These are just some of the examples of the large-scale deception and denial of institutional racism, where defending the indefensible is now a norm, often emboldened by the view that no one can challenge the Malay political elite despite how discredited they are.
The truth being that we have a system where no one is really accountable to the public. No one, even when convicted in the courts, apparently goes to jail.
So, beyond hiring along racial lines and ensuring GLCs and the civil service are Malay dominated, with no affirmative action for the minorities, there is the discrimination within the mandates of the GLCs and what they see as their objectives.
In short, their role apparently is not to serve the nation and its citizens irrespective of race, but to serve the Malays and their political masters, the Malay political elite who pull all the strings.
So much for the GLCs preaching about good governance and nation building. So much for all those ESG reports on environmental, social and governance impacts by the Big Four.
By not calling out institutional racism, which is ultimately the elephant in the room in corporate Malaysia, the Big Four have become part of this collusion.
This also glaringly misses what the S for Social in ESG actually stands for.
Thus, it is time to call out this denial, showcase how institutional racism is part of the mandate of the GLCs, and that board members and CEOs run the risk of being viewed by the public and international investors as highly-paid apparatchiks of alpha-racists in government.
It is time for boards and CEOs to come clean to protect their reputations with public statements about their views on how state-sponsored institutional racism is something they reject and why it will ruin the GLCs and the economy over time.
Before making more pious statements about aspiring to Net Zero Carbon, they should be making clear statements about Zero Racism in the businesses they run. After all, the taxpayers of this country deserve a reply and many of them are non-Malays.
Based on the ideas discussed in this article, here is a list of areas which perpetuate racial injustice and about which the boards of GLCs need to speak out and abandon:
Active discrimination in the hiring of staff.
Board appointees being predominately Malay, to the point where the finance ministry has to intervene to mitigate this behaviour where possible.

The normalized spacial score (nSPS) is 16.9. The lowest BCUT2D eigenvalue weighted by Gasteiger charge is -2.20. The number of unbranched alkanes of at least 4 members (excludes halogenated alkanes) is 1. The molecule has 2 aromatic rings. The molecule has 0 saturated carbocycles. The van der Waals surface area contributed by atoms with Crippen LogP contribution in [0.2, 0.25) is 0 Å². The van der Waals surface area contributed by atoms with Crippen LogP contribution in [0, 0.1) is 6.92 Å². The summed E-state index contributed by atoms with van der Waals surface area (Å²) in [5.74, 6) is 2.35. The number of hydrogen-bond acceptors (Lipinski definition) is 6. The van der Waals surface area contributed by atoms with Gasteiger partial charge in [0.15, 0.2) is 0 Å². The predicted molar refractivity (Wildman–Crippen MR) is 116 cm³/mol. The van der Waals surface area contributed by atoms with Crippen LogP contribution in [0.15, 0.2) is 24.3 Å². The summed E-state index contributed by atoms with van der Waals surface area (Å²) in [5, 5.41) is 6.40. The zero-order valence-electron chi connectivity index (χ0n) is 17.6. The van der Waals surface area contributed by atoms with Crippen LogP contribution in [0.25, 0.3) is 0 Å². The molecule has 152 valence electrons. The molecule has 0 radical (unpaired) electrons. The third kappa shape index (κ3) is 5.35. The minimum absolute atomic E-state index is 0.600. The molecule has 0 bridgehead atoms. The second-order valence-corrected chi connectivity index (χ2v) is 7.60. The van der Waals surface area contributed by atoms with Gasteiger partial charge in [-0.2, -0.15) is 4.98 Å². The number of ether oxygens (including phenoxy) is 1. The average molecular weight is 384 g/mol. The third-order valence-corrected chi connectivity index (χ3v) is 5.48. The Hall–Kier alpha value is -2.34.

Procurement and awarding of government contracts to companies with Malay majority stakes.
Scholarships awarded selectively and unfairly to Malays over others.
Favourable housing loans and mortgages.
Malay-only funds and investment schemes.
Preferential access to shares.
Loans and grants for Malay entrepreneurship.
Some of these are directly tied to what they do and the basis of their business, e.g., operating funds and providing loans based on racial lines which actively discriminate against non-Malays.
Thus, if GLC CEOs are anti-racist, then here are actions they can take individually or as a collective:
Sponsor studies and analyses of institutional racism to demonstrate how destructive it can be to the economy and society.
Put in place Zero Tolerance for Racism policies – before carbon Net Zero claims – including affirmative action for minorities.
Disclose in ESG reports where they fall short and where they can improve with regards to racism – the key aspect of “Social” in ESG for Malaysia.
Pressure the government not to discriminate against non-Malays in education – removing the 90% quote for the matriculation programme – given that this form of discrimination leads to a lack of meritocracy and undermines the effectiveness of education in its contribution to creating the next generation of Malaysians.
Make minorities 30% of the GLC workforce by 2030.
Make 40% of the boards of GLCs non-Malays.
Revoke the licence that allows contracts to be awarded only to companies that are Malay majority.
Financial institutions to stop participating in the provision of loans according to racial lines.